two elongated tubular containers, formed from a frangible synthetic plastic film and disposed in side by side relation along the longitudinal axes of said elongated containers and joined therebetween, such that said resin bolting package has a configuration which is generally figure 8 shaped in cross-section, with one of said tubular containers being filled with a polyester resin, and with the other said tubular container being filled with a hardener, such that said resin bolting package may be placed in a pre-drilled hole whereby when a bolt is thereafter inserted in said hole, said frangible tubular containers are ruptured with the contents therein mixing and forming a cured two-part plastic producing system thereby securing the bolt.
6. A resin bolting package as recited in claim 5 wherein said tubular containers are joined by an adhesive.
7. A resin bolting package as recited in claim 5 wherein said synthetic plastic film is a thermoplastic material and said tubular containers are joined together by a heat seal.
Description

This invention relates to a composite package consisting of two parallel tubular containers filled with a polyester resin and a catalyst, respectively. More particularly, the parallel, generally tubular containers are joined in side by side relation along a longitudinal axis and have a generally figure 8 shape in cross-section. The composite package is particularly useful in conjunction with pre-drilled holes having a relatively small diameter, as for example, when securing a safety reflector to a bridge abutment, post, highway center line, or in various forms of building construction such as room dividers or partition bases, and even including household applications such as securing frames or other items to walls, etc.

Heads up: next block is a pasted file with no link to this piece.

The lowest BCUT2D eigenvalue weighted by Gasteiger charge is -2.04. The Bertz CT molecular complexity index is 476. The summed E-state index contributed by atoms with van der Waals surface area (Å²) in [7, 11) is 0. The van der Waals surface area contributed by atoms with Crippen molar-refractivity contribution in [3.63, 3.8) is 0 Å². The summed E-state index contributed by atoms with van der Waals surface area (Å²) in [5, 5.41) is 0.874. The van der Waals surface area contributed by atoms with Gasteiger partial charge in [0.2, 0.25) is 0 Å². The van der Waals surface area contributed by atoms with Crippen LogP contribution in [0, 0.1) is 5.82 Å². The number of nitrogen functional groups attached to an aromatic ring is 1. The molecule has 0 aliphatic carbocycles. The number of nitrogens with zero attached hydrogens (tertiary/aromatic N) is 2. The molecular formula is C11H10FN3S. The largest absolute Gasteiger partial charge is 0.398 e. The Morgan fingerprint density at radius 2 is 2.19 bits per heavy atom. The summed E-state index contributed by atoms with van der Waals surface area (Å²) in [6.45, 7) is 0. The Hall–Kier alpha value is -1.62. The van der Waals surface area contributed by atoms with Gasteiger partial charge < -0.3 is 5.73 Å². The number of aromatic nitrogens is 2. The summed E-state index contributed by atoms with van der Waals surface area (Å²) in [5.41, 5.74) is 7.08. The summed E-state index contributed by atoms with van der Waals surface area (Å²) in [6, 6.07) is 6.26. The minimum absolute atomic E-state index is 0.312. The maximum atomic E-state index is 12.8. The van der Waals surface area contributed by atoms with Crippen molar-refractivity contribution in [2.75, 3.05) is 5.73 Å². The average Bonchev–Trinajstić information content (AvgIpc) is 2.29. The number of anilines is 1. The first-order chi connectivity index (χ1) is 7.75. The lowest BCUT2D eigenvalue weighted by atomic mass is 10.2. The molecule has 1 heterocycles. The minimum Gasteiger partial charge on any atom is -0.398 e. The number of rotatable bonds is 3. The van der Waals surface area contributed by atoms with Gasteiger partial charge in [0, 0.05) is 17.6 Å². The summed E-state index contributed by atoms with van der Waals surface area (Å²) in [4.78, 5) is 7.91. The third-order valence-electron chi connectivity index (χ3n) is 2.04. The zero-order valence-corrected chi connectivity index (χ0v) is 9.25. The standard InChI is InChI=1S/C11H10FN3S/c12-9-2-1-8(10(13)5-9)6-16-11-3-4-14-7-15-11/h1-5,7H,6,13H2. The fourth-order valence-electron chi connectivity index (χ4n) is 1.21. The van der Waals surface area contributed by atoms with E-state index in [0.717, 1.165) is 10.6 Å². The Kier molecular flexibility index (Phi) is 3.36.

BACKGROUND OF THE INVENTION

In the prior art, resin bolting systems have been employed where it was necessary to securely fix a bolt into a hole previously drilled in a hard substrate, such as rock or concrete. It has been found that purely mechanical bolting gave rise to certain problems such as insecure or unstable bolting, as well as possible pilferage of the bolt. More particularly, when a mechanical bolt is placed into rock or cement, crumbling of the substrate around the bolt will cause the bolt to loosen and possibly fall out. In addition, mechanical bolts are susceptible to pilferage in that they can be unscrewed and removed.